Over 50, but not over sex
A survey says older women have swapped orgasms for comfy slippers. Rubbish, says Michele Hanson
About seven years ago, late one night when the Daughter was out, a friend of hers, waiting for her to return home, sat on the wall outside our house. He had heard rude noises coming from my bedroom. Shame. He rang excitedly to meet the Daughter and did loud impressions of what he had heard.
Naturally, poor Daughter was tremendously humiliated. It is quite horrid to think of one's elderly mother doing things like that, particularly in Britain, where we don't like to harp on about such things. When one is over 50, the thing to do is pretend you are not interested. That is where the Organon Sexuality and Well Being Survey, released earlier this week, may have got it wrong. They think that older British women are having barely any sex; longing for more, but suffering in silence.
It is an easy mistake to make. The general impression over here is that the elderly are sitting about miserably longing to do it more, or being disgusted and not wanting to do it at all, or have dried up, got bored to death with it, have forgotten how, or are too physically repulsive to deserve it. These are the views that Daughter has grown up with, and Organon (a Dutch pharmaceutical company which makes hormone replacement therapy) has possibly fallen for this line. They say we won't take our HRT properly, we won't discuss such things with our doctors and we have worse sex lives than European women, who are apparently going at it like the clappers.
How do they know? Just because we're not talking about sex, it doesn't mean we're not thinking about it or doing it. Some of us might just be pretending. Underneath the prim facade, I bet droves of elderly people are having a fabulous sex life.And I know of numerous women of a certain age who are slapping on natural yam cream.
But why tell anyone at all, unless it's a close chum - some of us still think sex is private. Especially the so called elderly. We are rather embarrassed by anything to do with bottoms, front or back. In Europe, where pessaries have been hugely popular for decades, people may grow up with a slightly more robust attitude to the body, but although the British young may be more forthright, the elderly are more reticent.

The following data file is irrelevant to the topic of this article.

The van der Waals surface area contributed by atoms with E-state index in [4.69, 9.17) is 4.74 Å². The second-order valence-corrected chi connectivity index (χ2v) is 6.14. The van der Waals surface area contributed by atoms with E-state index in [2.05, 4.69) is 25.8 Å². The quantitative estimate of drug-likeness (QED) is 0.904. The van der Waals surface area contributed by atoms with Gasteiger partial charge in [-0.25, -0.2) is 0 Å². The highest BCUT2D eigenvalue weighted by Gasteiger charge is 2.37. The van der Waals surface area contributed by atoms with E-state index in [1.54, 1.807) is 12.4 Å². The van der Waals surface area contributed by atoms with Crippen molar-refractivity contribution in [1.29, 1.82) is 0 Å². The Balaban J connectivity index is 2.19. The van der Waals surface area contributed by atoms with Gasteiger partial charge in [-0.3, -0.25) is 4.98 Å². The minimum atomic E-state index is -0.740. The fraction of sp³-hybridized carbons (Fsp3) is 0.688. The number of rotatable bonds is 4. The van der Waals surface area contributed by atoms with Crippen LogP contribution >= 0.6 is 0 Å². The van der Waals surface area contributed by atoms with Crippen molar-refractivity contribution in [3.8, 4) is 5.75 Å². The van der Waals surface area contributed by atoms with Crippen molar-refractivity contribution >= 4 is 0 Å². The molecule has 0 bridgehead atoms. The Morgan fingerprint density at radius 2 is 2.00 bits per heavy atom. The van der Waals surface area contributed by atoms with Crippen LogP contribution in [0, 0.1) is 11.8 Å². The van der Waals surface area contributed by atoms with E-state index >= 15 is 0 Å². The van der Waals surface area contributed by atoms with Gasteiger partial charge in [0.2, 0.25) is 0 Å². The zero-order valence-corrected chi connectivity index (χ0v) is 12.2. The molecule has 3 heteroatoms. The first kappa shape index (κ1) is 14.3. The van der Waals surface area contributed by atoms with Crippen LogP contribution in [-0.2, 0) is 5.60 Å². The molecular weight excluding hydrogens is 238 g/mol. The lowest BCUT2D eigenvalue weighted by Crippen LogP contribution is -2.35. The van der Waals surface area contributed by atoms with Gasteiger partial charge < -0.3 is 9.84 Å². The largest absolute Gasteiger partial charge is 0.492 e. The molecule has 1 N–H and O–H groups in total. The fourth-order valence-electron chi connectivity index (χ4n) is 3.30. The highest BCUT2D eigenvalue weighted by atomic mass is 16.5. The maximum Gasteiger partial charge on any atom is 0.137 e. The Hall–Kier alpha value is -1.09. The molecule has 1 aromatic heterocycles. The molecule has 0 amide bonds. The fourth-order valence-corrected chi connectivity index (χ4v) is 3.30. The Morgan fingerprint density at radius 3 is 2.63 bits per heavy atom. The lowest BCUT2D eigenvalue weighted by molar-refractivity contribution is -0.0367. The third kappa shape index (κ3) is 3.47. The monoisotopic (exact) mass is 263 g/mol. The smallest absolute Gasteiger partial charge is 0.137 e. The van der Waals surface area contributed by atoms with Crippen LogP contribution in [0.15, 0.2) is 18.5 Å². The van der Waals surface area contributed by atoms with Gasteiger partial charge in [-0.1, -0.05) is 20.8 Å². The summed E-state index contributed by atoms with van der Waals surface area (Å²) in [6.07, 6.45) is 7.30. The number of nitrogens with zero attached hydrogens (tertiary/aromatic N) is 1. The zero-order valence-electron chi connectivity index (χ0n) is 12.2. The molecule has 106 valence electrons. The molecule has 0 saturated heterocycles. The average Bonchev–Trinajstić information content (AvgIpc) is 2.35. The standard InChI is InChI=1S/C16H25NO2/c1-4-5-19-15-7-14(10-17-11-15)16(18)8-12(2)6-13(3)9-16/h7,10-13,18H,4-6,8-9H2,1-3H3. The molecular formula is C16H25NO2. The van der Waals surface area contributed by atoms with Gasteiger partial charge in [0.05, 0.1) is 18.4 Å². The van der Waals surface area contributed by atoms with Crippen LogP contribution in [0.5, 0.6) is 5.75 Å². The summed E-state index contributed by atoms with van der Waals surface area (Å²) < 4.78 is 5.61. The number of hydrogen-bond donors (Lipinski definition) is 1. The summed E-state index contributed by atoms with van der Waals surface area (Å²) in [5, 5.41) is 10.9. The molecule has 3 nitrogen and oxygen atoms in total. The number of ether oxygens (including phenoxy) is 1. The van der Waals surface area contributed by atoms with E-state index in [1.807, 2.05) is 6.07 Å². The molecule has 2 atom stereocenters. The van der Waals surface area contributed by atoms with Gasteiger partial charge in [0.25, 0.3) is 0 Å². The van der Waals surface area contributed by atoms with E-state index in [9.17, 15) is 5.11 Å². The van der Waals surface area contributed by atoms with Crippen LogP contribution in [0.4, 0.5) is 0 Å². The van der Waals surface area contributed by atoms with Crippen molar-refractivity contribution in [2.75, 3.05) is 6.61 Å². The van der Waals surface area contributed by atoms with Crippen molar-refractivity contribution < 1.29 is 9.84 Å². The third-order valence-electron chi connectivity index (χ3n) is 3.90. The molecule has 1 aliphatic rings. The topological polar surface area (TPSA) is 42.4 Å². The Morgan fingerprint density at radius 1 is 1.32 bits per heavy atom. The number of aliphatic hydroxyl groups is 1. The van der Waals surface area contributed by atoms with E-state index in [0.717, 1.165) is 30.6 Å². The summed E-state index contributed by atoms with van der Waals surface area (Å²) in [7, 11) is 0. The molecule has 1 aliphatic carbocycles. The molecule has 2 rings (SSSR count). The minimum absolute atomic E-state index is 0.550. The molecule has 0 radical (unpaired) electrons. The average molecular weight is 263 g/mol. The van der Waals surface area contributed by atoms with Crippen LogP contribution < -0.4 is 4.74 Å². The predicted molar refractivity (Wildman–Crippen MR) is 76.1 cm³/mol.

Elderly, of course, is a vague term. If you are 14, as the Daughter was at the time of the horrid discovery, then 42 is decrepit. Then you reach 52, or thereabouts, and it shouldn't feel decrepit any more, but those early impressions sometimes tend to hang on. Young still means sexy; old still means yuck, especially when one looks in the mirror at the dangling flab, wrinkles, turkey neck and increased whiskers. It is perhaps difficult, when one's body is going down the drain, to go around swanking about sex. Much better, at my age, to be seen as prim and repressed and sticking to the piano, than bold and rude and putting myself about.
Even internet daters have to pretend to be younger than they are. My friend Evelyn, aged 52, is email dating and pretending to be 47. That, apparently, is a popular age for women; 49 is popular for men. Beyond that and you haven't a chance. The old yuck factor kicks in. But only at the thought of 50-plus. In the flesh, it doesn't seem to matter. My internet friend tells me that after 24 years of marriage and away from the dating scene, she has returned to it to find that people are more forthright about their desires and their weaknesses. They chat freely about impotence, oiled bodies, strange proclivities and suggest anal sex without a qualm, and they are all over 50.
And look at my mother. At 95 she should have forgotten all about it, but she comes home from her bridge club with saucy new jokes, has a penis cake for her birthday, watches Eurotrash and even chums up with men. A few years ago, her friend, aged 75, went to the doctor to complain about her sex life. Her orgasms were not good enough. My mother was shocked to the core at the time, but now, after five years of Kilroy, Oprah and late-night Channel 4, she takes it all in her stride.
So what with the telly, the women on yam cream and HRT, the internet dating sex reports and general information from friends and acquaintances, it seems to be just sex, sex, sex over here. Or is it? We're just not telling.
Reprinted with kind permission of The Guardian